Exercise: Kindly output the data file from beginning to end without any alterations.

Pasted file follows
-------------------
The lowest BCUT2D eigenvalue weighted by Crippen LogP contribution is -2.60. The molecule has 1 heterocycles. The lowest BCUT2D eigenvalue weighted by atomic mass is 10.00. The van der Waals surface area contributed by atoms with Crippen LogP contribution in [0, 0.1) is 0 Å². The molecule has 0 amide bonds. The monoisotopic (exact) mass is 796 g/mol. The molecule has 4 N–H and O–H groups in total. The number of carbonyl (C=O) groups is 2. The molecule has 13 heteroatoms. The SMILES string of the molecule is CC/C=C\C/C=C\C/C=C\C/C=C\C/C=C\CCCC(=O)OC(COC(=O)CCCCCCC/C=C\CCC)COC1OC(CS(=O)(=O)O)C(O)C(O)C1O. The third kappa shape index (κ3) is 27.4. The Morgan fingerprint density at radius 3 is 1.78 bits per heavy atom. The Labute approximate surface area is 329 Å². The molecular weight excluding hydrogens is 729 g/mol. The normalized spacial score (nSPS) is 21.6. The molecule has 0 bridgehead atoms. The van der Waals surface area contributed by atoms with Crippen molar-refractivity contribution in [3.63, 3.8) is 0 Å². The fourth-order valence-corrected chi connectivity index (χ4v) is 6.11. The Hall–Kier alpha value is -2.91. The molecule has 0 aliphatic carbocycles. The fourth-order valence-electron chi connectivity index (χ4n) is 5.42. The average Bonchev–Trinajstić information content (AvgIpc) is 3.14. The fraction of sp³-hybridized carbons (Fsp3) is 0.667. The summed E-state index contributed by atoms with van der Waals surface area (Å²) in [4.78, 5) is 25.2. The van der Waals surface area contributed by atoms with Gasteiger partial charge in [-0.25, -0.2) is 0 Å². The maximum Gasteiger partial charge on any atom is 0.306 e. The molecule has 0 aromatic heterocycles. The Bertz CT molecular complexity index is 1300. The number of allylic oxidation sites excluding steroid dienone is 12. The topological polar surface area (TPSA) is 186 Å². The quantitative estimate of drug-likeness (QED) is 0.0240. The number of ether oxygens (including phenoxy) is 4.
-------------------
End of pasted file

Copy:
The lowest BCUT2D eigenvalue weighted by Crippen LogP contribution is -2.60. The molecule has 1 heterocycles. The lowest BCUT2D eigenvalue weighted by atomic mass is 10.00. The van der Waals surface area contributed by atoms with Crippen LogP contribution in [0, 0.1) is 0 Å². The molecule has 0 amide bonds. The monoisotopic (exact) mass is 796 g/mol. The molecule has 4 N–H and O–H groups in total. The number of carbonyl (C=O) groups is 2. The molecule has 13 heteroatoms. The SMILES string of the molecule is CC/C=C\C/C=C\C/C=C\C/C=C\C/C=C\CCCC(=O)OC(COC(=O)CCCCCCC/C=C\CCC)COC1OC(CS(=O)(=O)O)C(O)C(O)C1O. The third kappa shape index (κ3) is 27.4. The Morgan fingerprint density at radius 3 is 1.78 bits per heavy atom. The Labute approximate surface area is 329 Å². The molecular weight excluding hydrogens is 729 g/mol. The normalized spacial score (nSPS) is 21.6. The molecule has 0 bridgehead atoms. The van der Waals surface area contributed by atoms with Crippen molar-refractivity contribution in [3.63, 3.8) is 0 Å². The fourth-order valence-corrected chi connectivity index (χ4v) is 6.11. The Hall–Kier alpha value is -2.91. The molecule has 0 aliphatic carbocycles. The fourth-order valence-electron chi connectivity index (χ4n) is 5.42. The average Bonchev–Trinajstić information content (AvgIpc) is 3.14. The fraction of sp³-hybridized carbons (Fsp3) is 0.667. The summed E-state index contributed by atoms with van der Waals surface area (Å²) in [4.78, 5) is 25.2. The van der Waals surface area contributed by atoms with Gasteiger partial charge in [-0.25, -0.2) is 0 Å². The maximum Gasteiger partial charge on any atom is 0.306 e. The molecule has 0 aromatic heterocycles. The Bertz CT molecular complexity index is 1300. The number of allylic oxidation sites excluding steroid dienone is 12. The topological polar surface area (TPSA) is 186 Å². The quantitative estimate of drug-likeness (QED) is 0.0240. The number of ether oxygens (including phenoxy) is 4.